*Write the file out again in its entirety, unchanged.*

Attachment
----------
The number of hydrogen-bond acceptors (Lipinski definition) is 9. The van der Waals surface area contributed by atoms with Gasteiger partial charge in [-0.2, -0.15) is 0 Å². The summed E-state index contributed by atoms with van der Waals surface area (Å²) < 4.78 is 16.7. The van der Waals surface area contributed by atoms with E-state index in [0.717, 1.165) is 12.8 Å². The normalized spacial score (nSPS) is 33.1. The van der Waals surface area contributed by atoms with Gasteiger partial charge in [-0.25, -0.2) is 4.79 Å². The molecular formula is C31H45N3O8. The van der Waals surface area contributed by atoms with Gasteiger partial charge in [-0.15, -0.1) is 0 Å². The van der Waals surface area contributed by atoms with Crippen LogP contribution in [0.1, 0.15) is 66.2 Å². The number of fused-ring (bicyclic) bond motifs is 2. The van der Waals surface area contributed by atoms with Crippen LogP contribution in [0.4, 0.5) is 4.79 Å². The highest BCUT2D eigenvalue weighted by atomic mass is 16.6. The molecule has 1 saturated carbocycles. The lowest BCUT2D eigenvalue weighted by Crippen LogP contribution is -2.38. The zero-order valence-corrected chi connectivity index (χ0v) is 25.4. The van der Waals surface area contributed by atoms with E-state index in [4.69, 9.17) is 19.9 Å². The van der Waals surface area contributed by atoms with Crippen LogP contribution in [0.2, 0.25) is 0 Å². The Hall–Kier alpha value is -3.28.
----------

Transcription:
The number of hydrogen-bond acceptors (Lipinski definition) is 9. The van der Waals surface area contributed by atoms with Gasteiger partial charge in [-0.2, -0.15) is 0 Å². The summed E-state index contributed by atoms with van der Waals surface area (Å²) < 4.78 is 16.7. The van der Waals surface area contributed by atoms with E-state index in [0.717, 1.165) is 12.8 Å². The normalized spacial score (nSPS) is 33.1. The van der Waals surface area contributed by atoms with Gasteiger partial charge in [-0.25, -0.2) is 4.79 Å². The molecular formula is C31H45N3O8. The van der Waals surface area contributed by atoms with Gasteiger partial charge in [-0.15, -0.1) is 0 Å². The van der Waals surface area contributed by atoms with Crippen LogP contribution in [0.1, 0.15) is 66.2 Å². The number of fused-ring (bicyclic) bond motifs is 2. The van der Waals surface area contributed by atoms with Crippen LogP contribution in [0.4, 0.5) is 4.79 Å². The highest BCUT2D eigenvalue weighted by atomic mass is 16.6. The molecule has 1 saturated carbocycles. The lowest BCUT2D eigenvalue weighted by Crippen LogP contribution is -2.38. The zero-order valence-corrected chi connectivity index (χ0v) is 25.4. The van der Waals surface area contributed by atoms with E-state index in [4.69, 9.17) is 19.9 Å². The van der Waals surface area contributed by atoms with Crippen LogP contribution in [0.2, 0.25) is 0 Å². The Hall–Kier alpha value is -3.28.